DAZEMARD (Dassemat, Dazmard, Dazmat) DE LUSIGNAN, PAUL-LOUIS, captain in the colonial regular troops, commandant; b. at Champlain (Que.) 19 Nov. 1691, only child of Paul-Louis Dazemard de Lusignan and Jeanne Babie; d. 2 Sept. 1764 at Quebec.
Paul-Louis Dazemard de Lusignan’s career followed a familiar pattern: cadet in 1705; ensign, 1712; second lieutenant, 1721; lieutenant, 1734; captain, 1744. In 1734 Lusignan was assistant adjutant at Fort Niagara (near Youngstown, N.Y.). The following year he was appointed commandant of Fort Saint-Joseph (probably Niles, Mich.), a post he held until 1743. According to his service record, compiled in 1766 at the request of his widow who was seeking a pension, he may have been instrumental in 1736 in negotiating and securing a definitive peace with the Sauks and Foxes, thereby ending an expensive war. From 1743 to 1747, Lusignan was commandant at Baie-des-Puants (Green Bay, Wis.). His most important command was Fort Saint-Frédéric (Crown Point, N.Y), which he held from 1749 (officially from 1751) until 1758. During the war years 1755–60 Lusignan served variously at Saint-Frédéric, Carillon (Ticonderoga, N. Y.), Île aux Noix, Saint-Jean, and finally Chambly in 1760, but he apparently did not take part in any major engagements, rather acting as a garrison commander who sent supplies and reinforcements to the fighting troops.
His career of 53 years as an officer was long, but others matched it. Lusignan was, however, more than normally competent, judging by the comments of the authorities. In 1732 Intendant Hocquart* spoke well of him: a “prudent man, who likes his duty and who is able to bring honour to the service.” The following year Hocquart defended him against a charge of private trading, pointing out that it was permissible “for gentlemen in this country” according to the edict of 1685. It is probable, then, that Lusignan, like other post commandants, eked out his meagre pay as a private trader with the Indians, while keeping a watchful eye on the activities of other traders, legal and illegal, passing by his post. In 1744, for example, he was commended by Governor Charles de Beauharnois for dealing with “disorders” in the trade at the Baie des Puants (Green Bay, Lake Michigan).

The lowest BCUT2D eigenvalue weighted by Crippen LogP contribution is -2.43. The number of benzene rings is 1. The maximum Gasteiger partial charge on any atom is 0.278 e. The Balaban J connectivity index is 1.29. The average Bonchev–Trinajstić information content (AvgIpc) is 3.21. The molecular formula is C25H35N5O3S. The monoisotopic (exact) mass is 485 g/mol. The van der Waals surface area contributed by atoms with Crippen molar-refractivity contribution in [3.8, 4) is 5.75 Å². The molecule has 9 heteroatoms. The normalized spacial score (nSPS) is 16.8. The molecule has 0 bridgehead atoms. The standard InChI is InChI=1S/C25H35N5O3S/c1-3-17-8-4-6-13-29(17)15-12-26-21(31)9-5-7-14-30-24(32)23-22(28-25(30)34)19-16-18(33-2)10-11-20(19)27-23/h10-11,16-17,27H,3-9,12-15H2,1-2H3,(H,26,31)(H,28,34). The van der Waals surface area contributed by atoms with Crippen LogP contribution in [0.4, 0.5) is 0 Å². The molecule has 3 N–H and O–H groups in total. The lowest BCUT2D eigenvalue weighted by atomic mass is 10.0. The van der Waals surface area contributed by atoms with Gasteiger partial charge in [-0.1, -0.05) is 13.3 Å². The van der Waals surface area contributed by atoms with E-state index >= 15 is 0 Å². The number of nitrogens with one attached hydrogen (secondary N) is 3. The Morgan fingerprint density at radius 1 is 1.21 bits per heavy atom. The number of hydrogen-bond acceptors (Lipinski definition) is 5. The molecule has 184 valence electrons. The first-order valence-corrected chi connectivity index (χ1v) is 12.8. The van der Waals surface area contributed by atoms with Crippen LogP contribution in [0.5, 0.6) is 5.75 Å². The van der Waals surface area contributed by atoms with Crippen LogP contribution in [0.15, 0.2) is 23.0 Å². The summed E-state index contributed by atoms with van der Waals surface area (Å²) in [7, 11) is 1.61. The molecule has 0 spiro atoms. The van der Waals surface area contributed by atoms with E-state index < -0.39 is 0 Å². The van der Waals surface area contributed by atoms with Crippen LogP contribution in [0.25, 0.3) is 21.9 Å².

In 1749 Lusignan requested appointment as permanent commander at Saint-Frédéric, at that time the most advanced French outpost on Lake Champlain. The appointment was strongly recommended by both Governor La Jonquière [Taffanel] and Intendant François Bigot*, the latter pointing out that Lusignan could form an agricultural community around the post thereby lessening the burden of supplying it. The normal function of Saint-Frédéric, which the French government considered of great importance, was to prevent or at least restrain the illegal passage of goods between New France and Albany. The appointment, then, was one of considerable responsibility and the choice of Lusignan open to at least two interpretations. The most charitable is that Lusignan was an experienced officer of proven probity, given the post as a sinecure in his declining years. The other, borne out by the warmth of Bigot’s recommendation, is that Lusignan may have been an agent of the grande société and connived at smuggling, but this interpretation must remain only a suspicion.
In July 1749 Lusignan welcomed to Fort Saint-Frédéric Pehr Kalm*, a prominent Swedish naturalist, en route to Montreal and Quebec from Albany. Kalm found his host to be a man “about fifty years old, well acquainted with polite literature and [who] had made several journeys into this country, by which he had acquired an exact knowledge of several things relative to it.” Other comments confirm that the eminent savant found the Canadian-born and Canadian-educated officer a person of some refinement.
Lusignan was made a knight of the order of Saint-Louis in 1752 as a reward for long and faithful service. Severe illness apparently prevented his departure for France with the troops in 1760. He convalesced in Canada until 1764 and, when on the point of embarkation, died 2 September of a sudden illness. His widow returned to France. Lusignan had married at Montreal, on 8 Jan. 1722, Madeleine-Marguerite, daughter of François-Marie Bouat*. Ten children were born of the marriage; the eldest, Louis-Antoine*, had a distinguished military career.
AN, Col., D2C, 222/4, f.136; 59, f.21; Marine, C7, 190. Pehr Kalm, The America of 1750; Peter Kalm’s travels in North America: the English version of 1770, ed. A. B. Benson (2v., New York, 1966), II, 4. Fauteux, Les chevaliers de Saint-Louis, 152. Le Jeune, Dictionnaire. Tanguay, Dictionnaire. P.-G. Roy, “La famille Dazemard de Lusignan,” BRH, XXXVII (1931), 579–85; “Les commandants du fort Saint-Frédéric,” BRH, LI (1945), 330.